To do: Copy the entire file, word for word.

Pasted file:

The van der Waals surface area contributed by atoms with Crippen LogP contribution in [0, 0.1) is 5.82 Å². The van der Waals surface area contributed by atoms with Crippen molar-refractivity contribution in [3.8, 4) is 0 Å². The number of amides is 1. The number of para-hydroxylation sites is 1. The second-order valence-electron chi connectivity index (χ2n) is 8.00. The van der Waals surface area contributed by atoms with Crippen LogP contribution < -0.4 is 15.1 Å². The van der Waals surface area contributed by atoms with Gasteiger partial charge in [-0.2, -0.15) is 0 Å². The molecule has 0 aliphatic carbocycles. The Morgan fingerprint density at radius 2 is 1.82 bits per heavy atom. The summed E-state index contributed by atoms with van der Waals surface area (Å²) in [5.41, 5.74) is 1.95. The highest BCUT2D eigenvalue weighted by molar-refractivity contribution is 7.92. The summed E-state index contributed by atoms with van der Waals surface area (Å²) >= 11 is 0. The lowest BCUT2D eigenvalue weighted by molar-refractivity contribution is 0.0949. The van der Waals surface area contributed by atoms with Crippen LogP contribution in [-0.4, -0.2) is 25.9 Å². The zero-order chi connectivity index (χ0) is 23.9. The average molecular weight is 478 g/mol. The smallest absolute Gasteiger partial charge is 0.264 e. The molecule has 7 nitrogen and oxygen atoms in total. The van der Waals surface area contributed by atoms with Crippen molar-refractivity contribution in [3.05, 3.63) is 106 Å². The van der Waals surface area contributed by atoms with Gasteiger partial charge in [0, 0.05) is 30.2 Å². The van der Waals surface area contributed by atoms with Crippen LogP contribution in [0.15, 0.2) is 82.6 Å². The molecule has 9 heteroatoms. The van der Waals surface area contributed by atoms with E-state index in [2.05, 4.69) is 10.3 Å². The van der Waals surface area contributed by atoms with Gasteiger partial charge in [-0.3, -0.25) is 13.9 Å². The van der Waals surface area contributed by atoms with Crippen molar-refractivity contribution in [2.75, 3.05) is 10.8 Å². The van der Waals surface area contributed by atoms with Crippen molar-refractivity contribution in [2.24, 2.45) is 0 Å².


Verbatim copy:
The van der Waals surface area contributed by atoms with Crippen LogP contribution in [0, 0.1) is 5.82 Å². The van der Waals surface area contributed by atoms with Crippen molar-refractivity contribution in [3.8, 4) is 0 Å². The number of amides is 1. The number of para-hydroxylation sites is 1. The second-order valence-electron chi connectivity index (χ2n) is 8.00. The van der Waals surface area contributed by atoms with Crippen LogP contribution < -0.4 is 15.1 Å². The van der Waals surface area contributed by atoms with Gasteiger partial charge in [-0.2, -0.15) is 0 Å². The molecule has 0 aliphatic carbocycles. The Morgan fingerprint density at radius 2 is 1.82 bits per heavy atom. The summed E-state index contributed by atoms with van der Waals surface area (Å²) in [5.41, 5.74) is 1.95. The highest BCUT2D eigenvalue weighted by molar-refractivity contribution is 7.92. The summed E-state index contributed by atoms with van der Waals surface area (Å²) >= 11 is 0. The lowest BCUT2D eigenvalue weighted by molar-refractivity contribution is 0.0949. The van der Waals surface area contributed by atoms with Crippen LogP contribution in [-0.4, -0.2) is 25.9 Å². The zero-order chi connectivity index (χ0) is 23.9. The average molecular weight is 478 g/mol. The smallest absolute Gasteiger partial charge is 0.264 e. The molecule has 7 nitrogen and oxygen atoms in total. The van der Waals surface area contributed by atoms with Crippen molar-refractivity contribution in [3.05, 3.63) is 106 Å². The van der Waals surface area contributed by atoms with Gasteiger partial charge in [0, 0.05) is 30.2 Å². The van der Waals surface area contributed by atoms with Crippen LogP contribution in [0.15, 0.2) is 82.6 Å². The molecule has 9 heteroatoms. The van der Waals surface area contributed by atoms with E-state index in [2.05, 4.69) is 10.3 Å². The van der Waals surface area contributed by atoms with Gasteiger partial charge in [-0.3, -0.25) is 13.9 Å². The van der Waals surface area contributed by atoms with Crippen molar-refractivity contribution in [2.75, 3.05) is 10.8 Å². The van der Waals surface area contributed by atoms with Crippen molar-refractivity contribution in [2.24, 2.45) is 0 Å².